2. Once you have written out as many cards as you can, separate the cards into two piles: Urgent – things that have to be done now, and Not Urgent – things that can wait (even if you don’t want them to). You can refer to the chart to help you with this process.
  3. Now go through each of these piles a second time, separating the cards into piles of Important and Not Important. Sometimes, this can take some thought, and your decision is purely subjective. Is the trip to the zoo important? The four resulting stacks correlate with the Covey Quadrants: Important/Urgent, Important/Not Urgent, Unimportant/Urgent, and Unimportant/Not Urgent.
  4. For now, put a rubber band around the Unimportant/Urgent and Unimportant/Not Urgent stacks and set them aside for review later. (Side note: It will be interesting to take these out in a month or two and review which ones you want to rip up and which you will want to incorporate into your present life.)
  5. Now, the fun begins. Commit yourself to examine the cards in Quadrant II – the Important and Not Urgent items. My experience shows that these items contain the gems of your life. The things that, when done, help you to live a calmer, more fulfilling life.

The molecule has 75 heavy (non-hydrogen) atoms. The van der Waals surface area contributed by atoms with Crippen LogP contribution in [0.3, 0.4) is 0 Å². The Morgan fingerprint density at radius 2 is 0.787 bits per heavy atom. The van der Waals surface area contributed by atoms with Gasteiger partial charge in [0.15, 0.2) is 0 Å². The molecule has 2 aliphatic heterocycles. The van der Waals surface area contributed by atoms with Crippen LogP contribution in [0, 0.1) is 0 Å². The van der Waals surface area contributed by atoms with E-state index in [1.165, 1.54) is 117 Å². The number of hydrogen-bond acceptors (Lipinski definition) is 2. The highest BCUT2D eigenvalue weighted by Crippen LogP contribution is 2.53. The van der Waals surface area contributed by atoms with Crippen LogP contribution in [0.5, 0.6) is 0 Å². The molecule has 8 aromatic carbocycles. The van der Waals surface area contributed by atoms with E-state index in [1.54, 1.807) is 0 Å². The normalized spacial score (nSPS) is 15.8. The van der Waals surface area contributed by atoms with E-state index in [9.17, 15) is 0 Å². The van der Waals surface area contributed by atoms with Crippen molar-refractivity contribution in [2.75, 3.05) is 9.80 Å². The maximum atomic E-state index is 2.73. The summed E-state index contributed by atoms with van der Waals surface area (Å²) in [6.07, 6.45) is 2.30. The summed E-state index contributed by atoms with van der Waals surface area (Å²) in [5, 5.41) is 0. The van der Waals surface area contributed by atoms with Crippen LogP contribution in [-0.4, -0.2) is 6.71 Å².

Many people find that once they have completed this exercise, they have a clearer vision of their priorities in life. However, that is often not the end of the process. It is truly just the beginning. The true magic is in making the things happen that we find important but are not pressed or required to do. Examples might be developing new hobbies, enhancing your professional education, building friendships, spending time with loved ones, writing a book, and organizing your retirement finances.

Now that you have taken the time to reflect on how to spend your time, you have some choices. You have opened the door to your true desires; now it’s up to you to decide to make these things happen. Sometimes, and for some goals (perhaps spending more time with family or reorganizing your closets), knowing what you want to accomplish is enough to get you started. Other goals, like creating a calmer home or expanding your business, might need more thought, planning, or support to get you to the finish line. Enlist a friend, a family member, or perhaps the services of a professional Coach to keep you moving forward. Then you can know that wonderful, calm, satisfied feeling at the end of each day that you spent your time well.

Bonus Tips:

  1. Schedule a meeting with yourself once a month to look at the bigger picture of your to-do lists. Choose a long-range item that always stays on the list, and plan to do it. Feels great to get it done!
  2. Find a coaching partner. Saying your goals out loud and being accountable to someone else dramatically increases your chances of success.